Sunday, January 27, 2008

Documentarian Rory Kennedy is coming to Park!

It's going to be another wonderful semester in the Park School this spring -- from new student award programs and exciting travel opportunities to new mini-courses and extraordinary guest speakers.

We're kicking things off Monday night (January 28) with a presentation by Rory Kennedy, one of the country's most accomplished and prolific (not to mention award-winning) independent documentary filmmakers.

Kennedy's presentation, “The Camera Doesn’t Lie: Social Change Through Documentary Filmmaking” will be held at 7:30 p.m. Monday, January 28 in Emerson Suites.

It's the first in a series of special events in 2008 that will mark the launch of the Park Center for Independent Media.

Here's some background on her (she's amazing):
Co-founder/president of Moxie Firecracker Films, Inc., Rory Kennedy is one of the nation's most prolific independent documentary filmmakers. Her impressive body of work tackles some of our most pressing social concerns--poverty, domestic abuse, drug addiction, human rights, AIDS and mental illness--and has garnered numerous awards and been featured on HBO, A&E, MTV, Lifetime, The Oxygen Network, Court TV, TLC and PBS.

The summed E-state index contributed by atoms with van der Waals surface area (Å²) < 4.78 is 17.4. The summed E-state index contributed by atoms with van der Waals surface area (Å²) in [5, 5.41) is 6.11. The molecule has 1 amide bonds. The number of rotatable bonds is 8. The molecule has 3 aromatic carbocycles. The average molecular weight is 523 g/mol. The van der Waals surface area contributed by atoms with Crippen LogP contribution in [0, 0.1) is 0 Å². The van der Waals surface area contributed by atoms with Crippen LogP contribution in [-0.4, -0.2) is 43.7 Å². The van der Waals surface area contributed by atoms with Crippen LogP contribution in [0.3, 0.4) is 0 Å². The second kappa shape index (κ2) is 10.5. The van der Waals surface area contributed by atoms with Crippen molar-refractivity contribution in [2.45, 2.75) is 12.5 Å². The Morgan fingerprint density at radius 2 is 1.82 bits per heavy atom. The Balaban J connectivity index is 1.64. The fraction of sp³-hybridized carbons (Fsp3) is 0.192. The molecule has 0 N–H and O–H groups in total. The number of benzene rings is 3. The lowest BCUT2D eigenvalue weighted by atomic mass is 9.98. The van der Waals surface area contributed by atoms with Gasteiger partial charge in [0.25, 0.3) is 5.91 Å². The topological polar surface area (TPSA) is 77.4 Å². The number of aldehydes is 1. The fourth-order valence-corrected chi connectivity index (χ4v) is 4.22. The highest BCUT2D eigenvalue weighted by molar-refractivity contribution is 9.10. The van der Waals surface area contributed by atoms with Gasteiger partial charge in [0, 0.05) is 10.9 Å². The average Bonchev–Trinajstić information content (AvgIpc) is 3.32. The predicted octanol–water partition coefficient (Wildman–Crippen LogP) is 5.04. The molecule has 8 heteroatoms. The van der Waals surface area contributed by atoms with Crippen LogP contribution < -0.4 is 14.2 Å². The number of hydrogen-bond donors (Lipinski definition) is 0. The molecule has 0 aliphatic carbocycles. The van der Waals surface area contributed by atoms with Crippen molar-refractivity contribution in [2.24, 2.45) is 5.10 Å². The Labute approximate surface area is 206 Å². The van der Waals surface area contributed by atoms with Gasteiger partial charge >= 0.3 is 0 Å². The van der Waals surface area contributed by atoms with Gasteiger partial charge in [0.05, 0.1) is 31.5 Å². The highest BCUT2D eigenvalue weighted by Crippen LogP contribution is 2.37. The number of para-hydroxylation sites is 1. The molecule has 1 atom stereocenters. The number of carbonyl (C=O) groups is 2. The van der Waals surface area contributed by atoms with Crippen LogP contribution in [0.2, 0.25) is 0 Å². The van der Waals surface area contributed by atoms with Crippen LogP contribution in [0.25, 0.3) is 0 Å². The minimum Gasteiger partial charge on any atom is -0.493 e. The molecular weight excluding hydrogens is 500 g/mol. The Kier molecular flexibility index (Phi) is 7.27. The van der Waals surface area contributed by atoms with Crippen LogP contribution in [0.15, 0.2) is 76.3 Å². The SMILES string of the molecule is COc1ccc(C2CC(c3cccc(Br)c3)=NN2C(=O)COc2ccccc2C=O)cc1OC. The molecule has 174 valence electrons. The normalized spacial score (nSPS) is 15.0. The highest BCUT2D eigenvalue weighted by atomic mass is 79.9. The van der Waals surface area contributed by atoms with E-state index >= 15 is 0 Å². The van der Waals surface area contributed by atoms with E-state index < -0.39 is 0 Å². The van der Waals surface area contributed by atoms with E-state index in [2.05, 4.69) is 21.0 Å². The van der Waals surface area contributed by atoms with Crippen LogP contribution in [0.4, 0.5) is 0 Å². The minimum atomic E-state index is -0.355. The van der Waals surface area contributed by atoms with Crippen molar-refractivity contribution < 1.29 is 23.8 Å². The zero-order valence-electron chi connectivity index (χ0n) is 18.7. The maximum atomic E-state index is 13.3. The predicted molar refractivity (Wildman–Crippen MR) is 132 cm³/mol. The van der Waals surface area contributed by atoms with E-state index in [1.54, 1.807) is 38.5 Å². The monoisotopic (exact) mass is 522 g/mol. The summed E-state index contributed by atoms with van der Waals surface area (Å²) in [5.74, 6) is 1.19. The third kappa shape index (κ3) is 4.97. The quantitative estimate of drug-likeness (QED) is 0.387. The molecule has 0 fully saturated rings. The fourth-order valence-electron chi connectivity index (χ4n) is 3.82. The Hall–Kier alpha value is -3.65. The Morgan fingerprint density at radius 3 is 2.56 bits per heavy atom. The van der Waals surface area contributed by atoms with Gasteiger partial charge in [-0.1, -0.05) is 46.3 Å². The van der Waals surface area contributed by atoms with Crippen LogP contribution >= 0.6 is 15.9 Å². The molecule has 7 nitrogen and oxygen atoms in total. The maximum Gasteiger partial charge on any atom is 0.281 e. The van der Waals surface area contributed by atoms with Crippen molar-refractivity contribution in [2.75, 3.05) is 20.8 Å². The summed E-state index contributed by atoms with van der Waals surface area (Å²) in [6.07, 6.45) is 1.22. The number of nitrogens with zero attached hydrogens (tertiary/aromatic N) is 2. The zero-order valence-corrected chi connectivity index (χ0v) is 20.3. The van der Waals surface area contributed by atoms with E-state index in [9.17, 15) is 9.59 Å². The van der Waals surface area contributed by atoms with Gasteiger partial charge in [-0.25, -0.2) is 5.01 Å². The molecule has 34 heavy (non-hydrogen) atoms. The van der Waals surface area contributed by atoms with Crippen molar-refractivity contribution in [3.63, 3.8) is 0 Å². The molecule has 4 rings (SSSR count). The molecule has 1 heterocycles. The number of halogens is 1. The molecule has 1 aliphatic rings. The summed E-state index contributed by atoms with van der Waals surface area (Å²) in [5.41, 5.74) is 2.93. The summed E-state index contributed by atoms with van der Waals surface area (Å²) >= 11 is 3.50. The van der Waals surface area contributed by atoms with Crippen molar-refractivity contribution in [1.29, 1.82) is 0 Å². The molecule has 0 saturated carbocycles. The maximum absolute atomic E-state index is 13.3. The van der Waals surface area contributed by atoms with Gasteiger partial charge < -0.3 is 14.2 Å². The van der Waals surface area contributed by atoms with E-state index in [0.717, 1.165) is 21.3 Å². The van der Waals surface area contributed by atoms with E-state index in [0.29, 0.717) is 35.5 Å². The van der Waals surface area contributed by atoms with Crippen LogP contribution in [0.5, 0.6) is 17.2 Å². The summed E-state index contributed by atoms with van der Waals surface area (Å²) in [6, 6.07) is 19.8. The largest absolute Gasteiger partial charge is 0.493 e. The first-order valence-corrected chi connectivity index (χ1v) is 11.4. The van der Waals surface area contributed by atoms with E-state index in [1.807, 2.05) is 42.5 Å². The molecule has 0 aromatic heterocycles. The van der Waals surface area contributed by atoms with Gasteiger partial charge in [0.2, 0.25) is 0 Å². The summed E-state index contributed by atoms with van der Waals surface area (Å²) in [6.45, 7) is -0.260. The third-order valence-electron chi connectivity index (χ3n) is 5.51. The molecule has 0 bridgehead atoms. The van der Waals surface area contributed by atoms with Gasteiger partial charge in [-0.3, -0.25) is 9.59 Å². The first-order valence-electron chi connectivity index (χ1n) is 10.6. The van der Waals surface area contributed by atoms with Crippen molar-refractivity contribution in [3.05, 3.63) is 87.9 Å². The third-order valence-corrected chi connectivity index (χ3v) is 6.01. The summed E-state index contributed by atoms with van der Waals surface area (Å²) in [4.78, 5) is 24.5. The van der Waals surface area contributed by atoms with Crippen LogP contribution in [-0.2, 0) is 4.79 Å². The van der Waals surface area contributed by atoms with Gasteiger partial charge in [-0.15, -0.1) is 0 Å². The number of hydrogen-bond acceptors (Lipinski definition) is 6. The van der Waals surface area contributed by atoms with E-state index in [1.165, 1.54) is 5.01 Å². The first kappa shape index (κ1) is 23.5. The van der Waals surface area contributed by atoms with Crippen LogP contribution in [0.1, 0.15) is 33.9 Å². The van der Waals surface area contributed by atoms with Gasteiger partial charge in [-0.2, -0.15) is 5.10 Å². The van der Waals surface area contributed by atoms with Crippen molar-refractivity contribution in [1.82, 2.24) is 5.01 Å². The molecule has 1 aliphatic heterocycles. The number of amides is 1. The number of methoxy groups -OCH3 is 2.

Through her films, Kennedy illuminates issues via the stories of everyday people. Her 2007 EMMY award winning documentary, "Ghosts of Abu Ghraib," examines the abuses of U.S. soldiers at Iraqi prisons in 2003 and explores what the events reveal about American society, government and military operations. It premiered to critical acclaim at the '07 Sundance Film Festival before being broadcast on HBO.

Other Kennedy-directed projects include: "The Homestead Strike," part of the History Channel's "Ten Days That Unexpectedly Changed America" series; "Street Fight" (Academy Award nomination for "Best Documentary"), tracing the controversial 2002 Newark, N.J., mayoral race between Sharpe James and Cory Booker; "American Hollow" (Emmy nomination for "Non-Fiction Primetime"), illustrating the plight of an Appalachian family caught between century-old tradition and the modern world; "A Boy's Life" ("Best Documentary" at the Woodstock Film Festival), a dramatic portrait of the troubling forces shaping the life of a young child from impoverished Mississippi; and "Pandemic: Facing AIDS," recording the triumph as well as the heartbreak of five people afflicted with the disease. Other films include: "Epidemic Africa," "Fire in Our House," "Juvies," "The Changing Face of Beauty," "Travelers," "Different Moms," "Healthy Start," "The Nazi Officer's Wife," "Sixteen" and "Girlhood."

See you there!


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